Review: Bristol Jazz & Blues Festival 2015




Bob Weir enjoys full-house tributes to Louis Armstrong and concerts by Dr John, Tcha Limberger and Andy Shepherd at the third annual jazz bash in Bristol

The cultural twinning of Bristol with New Orleans from this year was a good reason for making the Crescent City the pivotal focus of the third Bristol International Jazz & Blues Festival at Colston Hall, Bristol, 6-8 March. There were two major tributes to Louis Armstrong, several engaging guest appearances by Lillian Boutté and a prestigious closing concert by the dynamic Dr John (pictured right). Other blues, jazz and jazz-related genres were well represented with enough US and continental European attractions to justify the international designation. Bristol's status as an important UK musical city was not overlooked with lots of opportunities for home-grown talent, headlined as usual by homeboy, Andy Sheppard.

Over the three days, there were 18 main concerts, 20 foyer events and seven masterclasses offering almost continuous music from 5pm on Friday to midnight on Sunday. The large crowds throughout, therefore, had the choice of free shows in the foyer or ticketed concerts catering for all musical tastes from the familiar to the new and challenging.

Satchmo was celebrated first with a video lecture by Ricky Riccardi, Louis Armstrong archivist and author of the new biography What A Wonderful World. His expertise and enthusiasm were infectious and at times very moving as he played excerpts from Louis's personal tapes and showed rare TV clips from concerts and chat shows. A subsequent concert presented Armstrong big band classics alternating with All-Stars favourites by a specially assembled all-star small group featuring Enrico Tomasso (t, v), Ian Bateman (tb), Evan Christopher (cl) and Don Vappie (bj, v). The Wire/Treme actor, Clarke Peters, introduced each number with readings from Louis's autobiographies and interviews. Both shows were rapturously received by full houses.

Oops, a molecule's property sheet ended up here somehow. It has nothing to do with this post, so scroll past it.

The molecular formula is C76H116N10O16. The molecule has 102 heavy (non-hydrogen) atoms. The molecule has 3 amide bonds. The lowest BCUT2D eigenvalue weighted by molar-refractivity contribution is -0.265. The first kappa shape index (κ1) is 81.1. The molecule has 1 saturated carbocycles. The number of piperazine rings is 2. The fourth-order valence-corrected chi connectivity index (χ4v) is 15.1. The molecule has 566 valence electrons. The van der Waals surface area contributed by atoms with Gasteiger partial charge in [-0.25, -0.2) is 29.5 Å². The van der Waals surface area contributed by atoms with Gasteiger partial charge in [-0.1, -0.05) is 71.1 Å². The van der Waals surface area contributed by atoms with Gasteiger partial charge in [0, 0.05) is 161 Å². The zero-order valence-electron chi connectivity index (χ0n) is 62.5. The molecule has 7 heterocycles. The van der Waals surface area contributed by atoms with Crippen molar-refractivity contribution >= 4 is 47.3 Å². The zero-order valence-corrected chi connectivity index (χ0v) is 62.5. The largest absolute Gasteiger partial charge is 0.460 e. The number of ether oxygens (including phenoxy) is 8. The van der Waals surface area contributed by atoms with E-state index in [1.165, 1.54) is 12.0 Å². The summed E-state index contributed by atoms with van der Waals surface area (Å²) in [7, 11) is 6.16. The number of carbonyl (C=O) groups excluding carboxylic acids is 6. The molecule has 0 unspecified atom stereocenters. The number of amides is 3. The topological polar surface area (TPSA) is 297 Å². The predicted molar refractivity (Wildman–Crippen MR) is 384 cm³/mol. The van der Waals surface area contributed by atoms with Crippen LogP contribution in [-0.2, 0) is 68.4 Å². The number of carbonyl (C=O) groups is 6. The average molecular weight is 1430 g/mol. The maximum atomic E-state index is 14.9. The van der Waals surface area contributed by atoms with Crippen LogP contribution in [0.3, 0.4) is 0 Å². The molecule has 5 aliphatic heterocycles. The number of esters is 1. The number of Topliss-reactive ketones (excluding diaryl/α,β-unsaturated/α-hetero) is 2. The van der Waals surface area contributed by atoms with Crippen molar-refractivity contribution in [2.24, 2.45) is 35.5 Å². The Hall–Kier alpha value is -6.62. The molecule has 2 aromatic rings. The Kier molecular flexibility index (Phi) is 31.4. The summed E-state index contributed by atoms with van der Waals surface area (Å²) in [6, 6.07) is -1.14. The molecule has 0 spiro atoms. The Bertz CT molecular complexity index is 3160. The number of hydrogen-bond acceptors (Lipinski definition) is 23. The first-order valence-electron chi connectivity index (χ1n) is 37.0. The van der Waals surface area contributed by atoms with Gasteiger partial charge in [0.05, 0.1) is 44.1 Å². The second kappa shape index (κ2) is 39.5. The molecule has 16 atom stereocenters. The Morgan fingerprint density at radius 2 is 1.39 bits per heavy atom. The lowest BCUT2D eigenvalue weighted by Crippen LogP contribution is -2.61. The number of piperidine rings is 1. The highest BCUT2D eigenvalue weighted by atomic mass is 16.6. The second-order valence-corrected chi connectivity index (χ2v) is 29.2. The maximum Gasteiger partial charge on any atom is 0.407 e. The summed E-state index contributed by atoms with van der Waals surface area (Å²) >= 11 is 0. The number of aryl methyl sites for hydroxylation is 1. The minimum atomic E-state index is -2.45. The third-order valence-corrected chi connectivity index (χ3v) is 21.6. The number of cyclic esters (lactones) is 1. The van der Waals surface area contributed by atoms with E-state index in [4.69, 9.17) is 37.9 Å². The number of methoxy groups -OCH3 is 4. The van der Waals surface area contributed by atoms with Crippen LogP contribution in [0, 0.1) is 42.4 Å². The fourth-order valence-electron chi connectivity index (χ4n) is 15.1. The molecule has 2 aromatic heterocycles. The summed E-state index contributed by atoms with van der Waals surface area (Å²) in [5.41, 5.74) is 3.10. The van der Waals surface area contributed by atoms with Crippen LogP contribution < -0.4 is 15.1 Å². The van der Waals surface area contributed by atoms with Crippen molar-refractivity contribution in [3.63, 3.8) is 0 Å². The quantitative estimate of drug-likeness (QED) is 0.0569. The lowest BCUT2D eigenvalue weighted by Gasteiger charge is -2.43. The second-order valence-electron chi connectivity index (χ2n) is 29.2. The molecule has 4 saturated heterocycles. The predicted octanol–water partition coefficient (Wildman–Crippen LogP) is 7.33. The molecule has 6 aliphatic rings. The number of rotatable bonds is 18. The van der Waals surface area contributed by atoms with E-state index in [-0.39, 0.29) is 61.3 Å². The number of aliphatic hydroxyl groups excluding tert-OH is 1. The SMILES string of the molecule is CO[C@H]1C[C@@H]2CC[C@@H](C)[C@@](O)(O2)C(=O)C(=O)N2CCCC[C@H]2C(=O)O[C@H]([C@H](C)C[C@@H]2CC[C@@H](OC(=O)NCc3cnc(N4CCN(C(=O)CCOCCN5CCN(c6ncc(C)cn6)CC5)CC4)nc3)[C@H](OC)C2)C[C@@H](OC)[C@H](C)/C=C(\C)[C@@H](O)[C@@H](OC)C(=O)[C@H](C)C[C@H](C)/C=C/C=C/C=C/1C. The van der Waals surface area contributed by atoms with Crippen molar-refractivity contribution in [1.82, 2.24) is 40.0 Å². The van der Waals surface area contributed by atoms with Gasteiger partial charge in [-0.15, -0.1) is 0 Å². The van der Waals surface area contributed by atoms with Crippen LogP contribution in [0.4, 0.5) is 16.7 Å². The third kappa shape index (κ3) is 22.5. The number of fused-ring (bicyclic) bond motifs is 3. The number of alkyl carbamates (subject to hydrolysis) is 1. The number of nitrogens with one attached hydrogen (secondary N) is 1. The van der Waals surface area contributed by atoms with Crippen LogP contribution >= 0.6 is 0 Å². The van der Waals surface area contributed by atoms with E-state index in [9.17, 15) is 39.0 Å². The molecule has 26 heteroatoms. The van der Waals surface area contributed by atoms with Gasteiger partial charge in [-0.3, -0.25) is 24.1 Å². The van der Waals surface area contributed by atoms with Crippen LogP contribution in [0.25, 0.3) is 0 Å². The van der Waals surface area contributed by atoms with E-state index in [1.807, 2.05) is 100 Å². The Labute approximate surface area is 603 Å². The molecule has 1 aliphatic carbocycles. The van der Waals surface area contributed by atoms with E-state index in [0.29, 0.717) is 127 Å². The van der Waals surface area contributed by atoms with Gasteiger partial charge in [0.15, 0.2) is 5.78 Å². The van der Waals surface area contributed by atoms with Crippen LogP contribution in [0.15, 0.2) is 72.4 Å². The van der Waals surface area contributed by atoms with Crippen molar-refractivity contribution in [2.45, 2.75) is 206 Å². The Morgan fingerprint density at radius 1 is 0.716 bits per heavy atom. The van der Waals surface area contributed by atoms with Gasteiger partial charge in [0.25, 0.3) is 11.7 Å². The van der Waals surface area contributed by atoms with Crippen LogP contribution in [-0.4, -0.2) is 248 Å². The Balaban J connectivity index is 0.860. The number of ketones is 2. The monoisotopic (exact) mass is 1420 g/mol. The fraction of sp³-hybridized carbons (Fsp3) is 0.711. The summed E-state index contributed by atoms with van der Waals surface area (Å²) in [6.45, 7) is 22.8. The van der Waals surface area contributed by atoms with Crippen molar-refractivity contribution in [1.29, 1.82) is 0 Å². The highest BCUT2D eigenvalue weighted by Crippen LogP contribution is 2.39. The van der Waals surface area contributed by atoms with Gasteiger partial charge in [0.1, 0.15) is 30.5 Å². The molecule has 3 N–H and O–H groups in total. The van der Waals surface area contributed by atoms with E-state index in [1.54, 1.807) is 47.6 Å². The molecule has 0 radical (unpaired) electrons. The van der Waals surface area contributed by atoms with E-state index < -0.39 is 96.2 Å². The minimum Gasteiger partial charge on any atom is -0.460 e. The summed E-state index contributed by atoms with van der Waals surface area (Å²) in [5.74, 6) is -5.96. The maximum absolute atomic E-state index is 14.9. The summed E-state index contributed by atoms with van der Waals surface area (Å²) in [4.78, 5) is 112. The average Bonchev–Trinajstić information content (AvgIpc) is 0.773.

The Dr John concert included a couple of songs from his recent Satch tribute album but for the most part he played his usual programme of New Orleans R & B, boogie and swamp blues to the delight of another packed hall. His rousing support band was greatly enhanced by the inclusion of Rhoda Scott (hammond organ) and Herlin Riley (d). Like Louis, Dr John is a wonderful entertainer and a distinguished ambassador for that singular city.

Two of the festival patrons, tenor saxophonist Pee Wee Ellis and vocalist Lillian Boutté (pictured left), popped up all over the place. Pee Wee had his own concert of Ben Webster-ish ballads and James Brown funk with a featured guest appearance by Fun Lovin' Criminals singer/guitarist Huey Morgan. The Funk Assembly band had strong soloists in Tony Remy (g) and Jason Rebello (organ). Pee Wee also sat in the sax sections of the festival's big bands and guested with Dr John. Lillian did not have her own show this year but her cheerful presence was ubiquitous. She was featured on the Louis Armstrong concert and guested with other groups.